Twenty years later, I can say with total confidence that the key to creativity for me lies in my relationships with people. It’s when inspiration flows from one person to another that I do my best work. I make things for people. I make things in response to people. Without people to engage with, I do not create.

The hills are indifferent to me. The rain is disinterested. The ground barely notices my passing. The sky does not see me. I find solace in this, there is something oddly comforting about being irrelevant. I go out and I spend time with the land and the sky, but I don’t make anything out of that unless someone else needs me to. I can see how a person dealing with more personified aspects of nature, or working with deity might find it meaningful to create for them and offer that creativity only to them. But honestly, I’ve never found a pond that cared whether or not I wrote a sonnet about it.

I can do the most good with my creativity if I can take it to people and change something for them. If I can help someone else experience the land as alive and precious, then that might do some small thing to help the land. The water does not need me to throw words at it, but it might benefit from me persuading people to treat it with more care and respect.

Other people may of course have totally different experiences. What I’m for, is talking to people about stuff. If your bard path means that you sing to foxes, or dance for the moon, or make art with the falling rain and that works for you – excellent. But it’s not me, and it isn’t what I do.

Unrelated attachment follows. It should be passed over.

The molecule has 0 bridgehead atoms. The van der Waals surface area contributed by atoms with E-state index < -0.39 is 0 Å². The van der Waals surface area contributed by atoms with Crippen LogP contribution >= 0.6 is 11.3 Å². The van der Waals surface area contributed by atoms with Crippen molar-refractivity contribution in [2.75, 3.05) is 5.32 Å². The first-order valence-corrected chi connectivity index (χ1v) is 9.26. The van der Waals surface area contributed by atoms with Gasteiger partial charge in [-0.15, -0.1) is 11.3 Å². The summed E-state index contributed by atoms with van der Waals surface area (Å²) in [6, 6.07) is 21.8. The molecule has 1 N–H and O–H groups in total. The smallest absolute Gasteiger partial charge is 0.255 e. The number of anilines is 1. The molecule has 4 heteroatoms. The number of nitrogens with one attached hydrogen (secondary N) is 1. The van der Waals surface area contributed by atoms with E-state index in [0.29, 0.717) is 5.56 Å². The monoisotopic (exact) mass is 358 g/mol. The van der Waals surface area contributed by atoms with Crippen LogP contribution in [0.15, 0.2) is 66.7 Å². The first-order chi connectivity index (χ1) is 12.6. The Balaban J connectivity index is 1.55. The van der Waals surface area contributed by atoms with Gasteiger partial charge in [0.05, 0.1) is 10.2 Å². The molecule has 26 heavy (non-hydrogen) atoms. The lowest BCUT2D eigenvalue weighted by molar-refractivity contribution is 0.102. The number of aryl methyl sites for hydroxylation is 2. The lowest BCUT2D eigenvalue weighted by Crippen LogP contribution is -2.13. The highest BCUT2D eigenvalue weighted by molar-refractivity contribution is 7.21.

Of course it was tricky being young, and new to all this and being told by a Very Important Druid that everything I thought about how my inspiration worked was pretty much wrong. But here I am. I make Hopeless Maine stuff with and for Tom Brown. I write Wherefore with and for Bob Fry, and Robin Treefellow. There are a number of people I write poetry for and because of. I’m exploring collaborations with Dr Abbey again. I write for steampunks. I write for people who give me feedback to say that what I do is helpful. I write for Patreon supporters. I write this blog for you, dear readers. All of you. For you and because of you. Because enough of you are subscribed, and leave comments, and like and share what I put up that I know it has value.

And I do not write anything at all any more for the Very Important Druid.


Becoming a Druid

I started along the Druid path in my twenties, drawn in by a longstanding attraction to the title, by a crush and a set of odd coincidences. I found out early that modern Druids are not carrying on ancient Celtic traditions, and I got over that. When I started studying with OBOD I realised that I had in many ways been on the Druid path my whole life. I just hadn’t known that was the word that turned my various interests into a coherent way of being in the world.

I was so very serious as a student of Druidry. I read hard, practiced hard, and strived a lot. I never really got into kit and presentation – I find it hard to feel comfortable in what Cat Treadwell aptly calls ‘Druid Drag’. If I try to look like anything, I always feel fake. A few years into all of this, and people started showing up who wanted to learn, and undertake ritual. I didn’t have the experience to do it, but there was no one else willing to try, so I tried, and we muddled along.